The UK Close to Permitting Huawei to Undertake Non-Critical 5G Network Development

By Bill Toulas / October 28, 2019

We have come a long way since Huawei had to apply the breaks on its global 5G domination plans. It all started with the accusations about 5G equipment security risks by the United States, the backdoors that allegedly hid inside the Chinese tech giant's systems, and then spread across all of the US allies. This left countries like Canada and the UK in an awkward position, as they had already contracted Huawei, so they had to do something. The UK assigned the National Cyber Security Centre (NCSC) with the task of determining the risks of proceeding with Huawei, and the verdict was that the risks were manageable.

Quite a few months after that, there’s a development in the UK, as the Sunday Times reports that Prime Minister Boris Johnson is very close to allowing Huawei to reclaim their role in developing 5G networks in the country. The only limitation will be that the Chinese company will only be permitted into the "non-contentious" parts of the national 5G service, although there isn’t any clarification about what this would entail exactly. Most probably, Huawei will be left out of anything that is even remotely related to governmental, military, and critical energy and communication infrastructure.

As expected, this isn’t resonating well with the Trump administration, who are seeing one of their most historic strategic partners ignoring their will. However, it is important to clarify that everything is just a rumor at this point, and it’s not likely that we’ll have anything official before Christmas. All that said, none of these developments are by any means unexpected. The previous UK Prime Minister, Theresa May, was equally supportive of a carefully managed Huawei 5G infrastructure plan for the country, and Boris Johnson is very close to her politically.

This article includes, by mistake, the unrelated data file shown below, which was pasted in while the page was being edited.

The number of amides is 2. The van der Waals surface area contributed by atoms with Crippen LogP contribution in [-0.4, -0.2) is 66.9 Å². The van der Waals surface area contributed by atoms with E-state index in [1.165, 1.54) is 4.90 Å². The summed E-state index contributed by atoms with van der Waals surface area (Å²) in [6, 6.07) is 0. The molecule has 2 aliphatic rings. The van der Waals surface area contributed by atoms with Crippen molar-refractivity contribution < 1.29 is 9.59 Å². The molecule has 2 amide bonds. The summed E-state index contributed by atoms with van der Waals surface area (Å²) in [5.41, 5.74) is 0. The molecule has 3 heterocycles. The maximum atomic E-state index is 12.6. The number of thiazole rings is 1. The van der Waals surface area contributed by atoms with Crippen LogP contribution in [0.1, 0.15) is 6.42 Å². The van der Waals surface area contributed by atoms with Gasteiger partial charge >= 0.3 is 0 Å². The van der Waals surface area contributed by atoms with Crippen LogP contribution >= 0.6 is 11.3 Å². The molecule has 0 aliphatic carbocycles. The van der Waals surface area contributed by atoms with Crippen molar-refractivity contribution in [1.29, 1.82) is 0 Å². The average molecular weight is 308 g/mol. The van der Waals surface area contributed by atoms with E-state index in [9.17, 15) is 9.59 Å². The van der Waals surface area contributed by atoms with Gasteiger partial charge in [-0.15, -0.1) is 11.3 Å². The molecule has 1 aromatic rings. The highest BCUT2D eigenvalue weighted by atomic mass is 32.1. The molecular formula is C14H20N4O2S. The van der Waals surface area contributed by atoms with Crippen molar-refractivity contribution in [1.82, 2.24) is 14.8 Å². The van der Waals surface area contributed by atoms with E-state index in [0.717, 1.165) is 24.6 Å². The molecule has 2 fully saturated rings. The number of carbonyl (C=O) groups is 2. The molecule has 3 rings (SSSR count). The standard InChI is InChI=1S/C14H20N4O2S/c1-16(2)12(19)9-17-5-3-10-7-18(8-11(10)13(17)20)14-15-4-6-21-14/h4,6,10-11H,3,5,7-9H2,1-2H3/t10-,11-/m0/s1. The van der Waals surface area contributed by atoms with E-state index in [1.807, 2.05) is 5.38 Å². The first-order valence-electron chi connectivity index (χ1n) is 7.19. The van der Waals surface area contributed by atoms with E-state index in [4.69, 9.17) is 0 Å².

Besides the effects that such a move would have on the geopolitical chessboard, it obviously affects the global 5G market, the players of which are counted on the fingers of one hand. Ericsson and Nokia are Huawei’s biggest competitors in the 5G infrastructure field right now, both of whom hoped to capture large chunks of markets where Huawei would be ostracized from. The UK is one of these markets, and admittedly a pretty important one, but as it seems, it won't be up for grabs after all. This means that Nokia and Ericsson will be forced to offer more competitive prices and incentives if they want to stand a chance in the UK, and elsewhere in the world.

Are you from the UK? Do you agree with the plan to let Huawei take part in the country’s 5G infrastructure development? Let us know of your opinion in the comments down below, or on our socials, on Facebook and Twitter.

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